Uttar Pradesh बलिया: उच्च शिक्षा एवं आइटी-इलेक्ट्रॉनिक्स मंत्री योगेन्द्र उपाध्याय ने बुधवार (June 15) को जननायक चंद्रशेखर विश्वविद्यालय में हो रहे निर्माण कार्यों का निरीक्षण किया। उन्होंने प्रोजेक्ट की देरी पर पीडब्ल्यूडी के अधिशासी अभियंता विजय सिंह और कार्यदायी संस्था की क्लास ली। कहा कि निर्माण कार्य के लिए शासन से धन मिलने के बाद प्रगति तेज हो जानी चाहिए। चेतावनी दी कि कार्य में तत्काल तेजी लाएं। https://m.jagran.com/uttar-pradesh/ballia-accelerate-the-construction-of-the-university-the-ministers-warning-22806795.html (15 June 2022)
Study Recording mangrove damage from cyclones in the Sundarbans In two separate studies, scientists have harnessed satellite images to capture changes in the Sundarbans mangroves and the shores that harbour them, following cyclones. Remote sensing using satellite images can help long-term monitoring and tracking changes in the health of such ecosystems. Eroding shorelines have different features that must be accounted for in mangrove forest management, say researchers. https://india.mongabay.com/2022/06/recording-mangrove-damage-from-cyclones-in-the-sundarbans/ (27 June 2022)
Commentary Is expansion of aquaculture in Sundarbans an ecological threat? The rapid expansion of aquaculture in the Indian Sundarbans is bringing huge profits to some while short-changing the local communities of their right to a sustainable future. Salinisation is not the foremost driver of rapid aquaculture expansion in the Sundarbans Biosphere Reserve. In this commentary, Shaberi Das and Sugata Hazra discuss the economic incentives that lead to the conversion of agriculture to aquaculture in the Indian Sundarbans. https://india.mongabay.com/2022/04/commentary-is-expansion-of-aquaculture-in-the-indian-sundarbans-an-ecological-threat-or-a-pathway-to-sustainable-development/ (20 May 2022)
Meghalaya Rejuvenate water bodies in every district: HC The High Court issued an order on Monday (June 27) directing the rejuvenation of water bodies in every district under a central scheme. https://theshillongtimes.com/2022/06/28/rejuvenate-water-bodies-in-every-district-hc/ (28 June 2022)
Haryana Nearly 1.2K farmers switch to alternative crops in Karnal The “Mera Pani Meri Virasat” initiative of the state government is getting a good response in paddy growing Karnal district as around 1,200 farmers have shunned paddy crop and switched to alternative crops like maize, arhar, moong, oilseeds and vegetables by registering themselves for these crops with the agriculture and horticulture departments.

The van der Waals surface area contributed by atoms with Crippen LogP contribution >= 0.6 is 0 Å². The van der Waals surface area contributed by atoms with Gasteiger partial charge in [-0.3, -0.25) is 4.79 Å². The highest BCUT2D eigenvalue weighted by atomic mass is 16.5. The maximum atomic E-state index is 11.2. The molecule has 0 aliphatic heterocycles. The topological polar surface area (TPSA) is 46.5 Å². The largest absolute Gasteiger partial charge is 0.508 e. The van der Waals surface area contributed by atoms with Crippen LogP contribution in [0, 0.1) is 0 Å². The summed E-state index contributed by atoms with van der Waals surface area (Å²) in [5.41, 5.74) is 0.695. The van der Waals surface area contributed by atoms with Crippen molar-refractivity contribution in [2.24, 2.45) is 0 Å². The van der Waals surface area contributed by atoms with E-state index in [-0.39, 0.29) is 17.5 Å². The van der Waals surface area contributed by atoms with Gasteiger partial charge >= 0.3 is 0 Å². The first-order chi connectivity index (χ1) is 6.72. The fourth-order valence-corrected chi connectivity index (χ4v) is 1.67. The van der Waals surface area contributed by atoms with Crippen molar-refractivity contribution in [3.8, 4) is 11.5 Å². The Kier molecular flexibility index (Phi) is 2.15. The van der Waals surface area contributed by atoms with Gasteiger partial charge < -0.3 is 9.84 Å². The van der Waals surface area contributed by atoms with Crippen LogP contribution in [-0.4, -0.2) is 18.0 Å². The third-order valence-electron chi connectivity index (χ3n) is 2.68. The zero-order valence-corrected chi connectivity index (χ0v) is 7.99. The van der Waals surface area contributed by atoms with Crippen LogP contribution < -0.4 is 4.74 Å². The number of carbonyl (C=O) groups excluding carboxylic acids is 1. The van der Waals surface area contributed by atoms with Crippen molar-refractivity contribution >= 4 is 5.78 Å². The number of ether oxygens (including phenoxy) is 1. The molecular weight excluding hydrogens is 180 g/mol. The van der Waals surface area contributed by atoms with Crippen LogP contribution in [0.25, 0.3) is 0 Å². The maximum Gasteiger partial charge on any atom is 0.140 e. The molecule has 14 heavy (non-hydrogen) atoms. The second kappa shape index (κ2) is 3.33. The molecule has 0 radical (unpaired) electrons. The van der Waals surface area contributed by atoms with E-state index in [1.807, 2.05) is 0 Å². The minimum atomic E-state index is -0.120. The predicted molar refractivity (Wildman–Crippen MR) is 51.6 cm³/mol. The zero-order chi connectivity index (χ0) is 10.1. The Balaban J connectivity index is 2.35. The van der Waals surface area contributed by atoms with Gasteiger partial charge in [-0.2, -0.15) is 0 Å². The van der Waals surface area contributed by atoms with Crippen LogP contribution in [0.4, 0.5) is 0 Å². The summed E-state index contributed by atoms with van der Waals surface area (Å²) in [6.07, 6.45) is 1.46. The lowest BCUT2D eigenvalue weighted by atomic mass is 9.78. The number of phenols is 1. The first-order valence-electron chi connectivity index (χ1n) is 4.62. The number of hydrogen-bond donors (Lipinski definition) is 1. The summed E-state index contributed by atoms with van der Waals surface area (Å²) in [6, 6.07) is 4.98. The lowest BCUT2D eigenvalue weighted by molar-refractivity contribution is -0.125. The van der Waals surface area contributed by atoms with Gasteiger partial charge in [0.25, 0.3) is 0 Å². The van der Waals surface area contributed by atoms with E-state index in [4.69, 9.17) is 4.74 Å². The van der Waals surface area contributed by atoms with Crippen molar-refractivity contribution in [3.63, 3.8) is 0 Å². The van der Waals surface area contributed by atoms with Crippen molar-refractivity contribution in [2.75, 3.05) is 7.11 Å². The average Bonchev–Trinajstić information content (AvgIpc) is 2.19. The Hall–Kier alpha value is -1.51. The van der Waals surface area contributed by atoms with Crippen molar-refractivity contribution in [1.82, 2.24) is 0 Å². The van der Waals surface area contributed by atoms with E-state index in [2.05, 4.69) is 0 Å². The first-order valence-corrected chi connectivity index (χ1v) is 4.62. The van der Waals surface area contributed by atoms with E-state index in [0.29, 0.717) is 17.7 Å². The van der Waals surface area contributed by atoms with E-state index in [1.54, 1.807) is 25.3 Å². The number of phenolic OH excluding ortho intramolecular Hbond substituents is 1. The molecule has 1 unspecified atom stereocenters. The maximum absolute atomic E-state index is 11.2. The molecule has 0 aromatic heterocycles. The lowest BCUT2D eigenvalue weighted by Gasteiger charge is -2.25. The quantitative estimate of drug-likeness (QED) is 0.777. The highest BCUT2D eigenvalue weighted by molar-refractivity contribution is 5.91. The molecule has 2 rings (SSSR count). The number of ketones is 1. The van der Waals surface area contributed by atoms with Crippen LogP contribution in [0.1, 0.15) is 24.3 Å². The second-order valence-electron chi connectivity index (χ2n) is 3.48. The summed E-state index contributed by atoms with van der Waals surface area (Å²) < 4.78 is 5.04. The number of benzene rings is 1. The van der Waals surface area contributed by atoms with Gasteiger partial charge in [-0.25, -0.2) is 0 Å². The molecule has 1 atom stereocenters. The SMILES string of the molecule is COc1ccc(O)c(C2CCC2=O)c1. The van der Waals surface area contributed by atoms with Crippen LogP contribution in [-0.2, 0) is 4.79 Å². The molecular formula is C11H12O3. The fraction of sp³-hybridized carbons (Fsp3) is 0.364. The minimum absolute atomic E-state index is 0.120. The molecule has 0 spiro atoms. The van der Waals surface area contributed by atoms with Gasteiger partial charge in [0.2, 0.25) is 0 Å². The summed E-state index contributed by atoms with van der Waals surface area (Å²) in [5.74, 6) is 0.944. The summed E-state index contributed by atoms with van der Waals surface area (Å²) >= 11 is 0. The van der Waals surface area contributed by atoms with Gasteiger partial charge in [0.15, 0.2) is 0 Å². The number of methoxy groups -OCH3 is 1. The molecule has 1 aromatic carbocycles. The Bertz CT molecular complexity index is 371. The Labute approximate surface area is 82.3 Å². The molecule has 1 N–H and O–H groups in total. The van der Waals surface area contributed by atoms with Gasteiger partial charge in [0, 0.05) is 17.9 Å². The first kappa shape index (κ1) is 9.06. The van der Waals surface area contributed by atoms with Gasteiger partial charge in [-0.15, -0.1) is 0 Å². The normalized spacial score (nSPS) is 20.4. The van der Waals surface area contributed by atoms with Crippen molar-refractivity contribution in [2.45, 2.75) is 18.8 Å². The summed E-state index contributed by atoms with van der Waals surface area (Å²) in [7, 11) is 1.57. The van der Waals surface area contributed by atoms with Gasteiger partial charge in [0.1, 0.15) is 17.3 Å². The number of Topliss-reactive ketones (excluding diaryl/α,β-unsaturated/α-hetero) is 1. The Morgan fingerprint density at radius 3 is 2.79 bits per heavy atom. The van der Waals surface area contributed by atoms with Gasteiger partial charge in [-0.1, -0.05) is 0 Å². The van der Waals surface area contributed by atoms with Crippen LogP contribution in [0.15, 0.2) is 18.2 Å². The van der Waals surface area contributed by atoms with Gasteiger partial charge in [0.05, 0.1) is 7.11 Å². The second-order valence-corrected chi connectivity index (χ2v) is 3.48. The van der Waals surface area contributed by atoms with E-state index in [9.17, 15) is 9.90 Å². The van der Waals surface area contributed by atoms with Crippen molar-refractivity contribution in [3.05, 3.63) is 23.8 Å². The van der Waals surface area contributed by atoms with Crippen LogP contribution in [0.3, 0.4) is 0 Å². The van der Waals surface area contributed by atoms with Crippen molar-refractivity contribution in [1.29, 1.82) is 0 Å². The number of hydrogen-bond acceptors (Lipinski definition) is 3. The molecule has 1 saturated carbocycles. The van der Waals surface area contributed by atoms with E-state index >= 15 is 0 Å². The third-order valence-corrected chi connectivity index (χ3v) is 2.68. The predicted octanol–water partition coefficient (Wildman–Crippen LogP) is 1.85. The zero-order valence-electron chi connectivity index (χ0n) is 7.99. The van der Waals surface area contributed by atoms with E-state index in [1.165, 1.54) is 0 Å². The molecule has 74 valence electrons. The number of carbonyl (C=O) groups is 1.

With an aim to shifting the farmers to other crops from paddy, the state government had launched the “Mera Pani Meri Virasat” scheme, under which farmers are given Rs 7,000 per acre for adopting alternative crops instead of paddy. They have to register themselves on the portal of the department and later after verification, the farmers are given incentive. Both Agriculture and Horticulture Departments were given a target to switch 5,600 acres of paddy land to other alternative crops. Out of its target of 4,350 acres, the Agriculture Department has so far achieved success in converting 3851 acres to other crops, while of its target of 1,250 acres, the Horticulture Department got converted 509 acres to other crops. “We have achieved a target of 89 per cent and are hopeful we will achieve the remaining target before the deadline of June 30,” said Aditya Dabas, Deputy Director Agriculture (DDA). https://www.tribuneindia.com/news/haryana/nearly-1-2k-farmers-switch-to-alternative-crops-in-karnal-406699 (25 June 2022)
Opinion Farm ponds as agent of rural transformation S Adikesavan After the construction of farm ponds, farmers cultivate more land, and their fields are occupied for a longer duration. An initiative has transformed agriculture in the Hubli-Dharwad area in North Karnataka and Telangana under the initiative of an NGO, the Deshpande Foundation, with awareness creation among farmers, CSR spends by corporates, focused lending by banks like SBI and support of institutions like NABARD. https://www.thehindubusinessline.com/opinion/farm-ponds-as-an-agent-of-rural-transformation/article65576494.ece (28 June 2022)